In February 2007, we issued our 7.5% senior unsecured notes (the Notes) in an outstanding principal amount of $275.0 million. In September 2012, we completed a voluntary partial early redemption of $100.0 million of the Notes at a rate of 101.875% of the principal amount, plus any accrued and unpaid interest. On March 1, 2013, we completed a voluntary early redemption of the remaining $175.0 million of Notes outstanding at a redemption rate of 100.0% of the principal amount of the Notes to be redeemed, plus any accrued and unpaid interest.

35


Cash Flows
The following table summarizes our change in cash and cash equivalents:
 
 
Year Ended
December 31,
 
2013
 
2012
 
2011
 
(in thousands)
Net cash provided by (used in):
 
 
 
 
 
Operating activities
164,766

 
121,378

 
28,123

Investing activities
(166,376
)
 
(214,397
)
 
(40,460
)
Financing activities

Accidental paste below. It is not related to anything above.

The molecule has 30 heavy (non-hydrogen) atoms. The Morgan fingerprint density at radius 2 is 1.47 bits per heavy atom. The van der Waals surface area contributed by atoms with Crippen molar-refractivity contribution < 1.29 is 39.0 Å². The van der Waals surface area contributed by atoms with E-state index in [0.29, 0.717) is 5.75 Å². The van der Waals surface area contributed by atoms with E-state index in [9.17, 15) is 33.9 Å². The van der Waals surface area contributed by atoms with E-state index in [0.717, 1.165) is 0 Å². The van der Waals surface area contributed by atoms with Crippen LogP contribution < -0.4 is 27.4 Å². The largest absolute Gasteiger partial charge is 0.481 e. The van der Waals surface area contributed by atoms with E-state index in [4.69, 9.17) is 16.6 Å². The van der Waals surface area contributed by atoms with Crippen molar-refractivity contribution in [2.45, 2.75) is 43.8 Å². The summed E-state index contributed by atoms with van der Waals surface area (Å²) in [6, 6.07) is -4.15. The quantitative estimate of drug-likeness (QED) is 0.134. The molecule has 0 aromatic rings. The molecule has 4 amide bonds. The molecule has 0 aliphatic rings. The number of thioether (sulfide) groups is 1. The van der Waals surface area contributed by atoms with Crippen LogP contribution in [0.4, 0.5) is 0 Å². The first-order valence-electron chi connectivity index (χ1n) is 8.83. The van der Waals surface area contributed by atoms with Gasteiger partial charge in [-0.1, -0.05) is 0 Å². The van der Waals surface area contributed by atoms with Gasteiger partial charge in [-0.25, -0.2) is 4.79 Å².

(106,045
)
 
(9,130
)
 
756

Effect of exchange rate changes on cash and cash equivalents
(138
)
 
22

 
(5
)
Decrease in cash and cash equivalents
$
(107,793
)
 
$
(102,127
)
 
$
(11,586
)
Cash Flows from Operating Activities
Cash flows from operating activities are affected by several factors, including fluctuations in business volume, contractual terms for billings and collections, timing of collections on our accounts receivables, processing of payroll and associated taxes and payments to our suppliers.
2013 vs. 2012
Our net cash provided by operating activities for the year ended December 31, 2013 was $164.8 million compared to $121.4 million for the year ended December 31, 2012. The increase was primarily due to increased earnings, as described above, along with changes in working capital, driven by more stable production rates at our railcar production facilities in 2013 compared to 2012.
2012 vs. 2011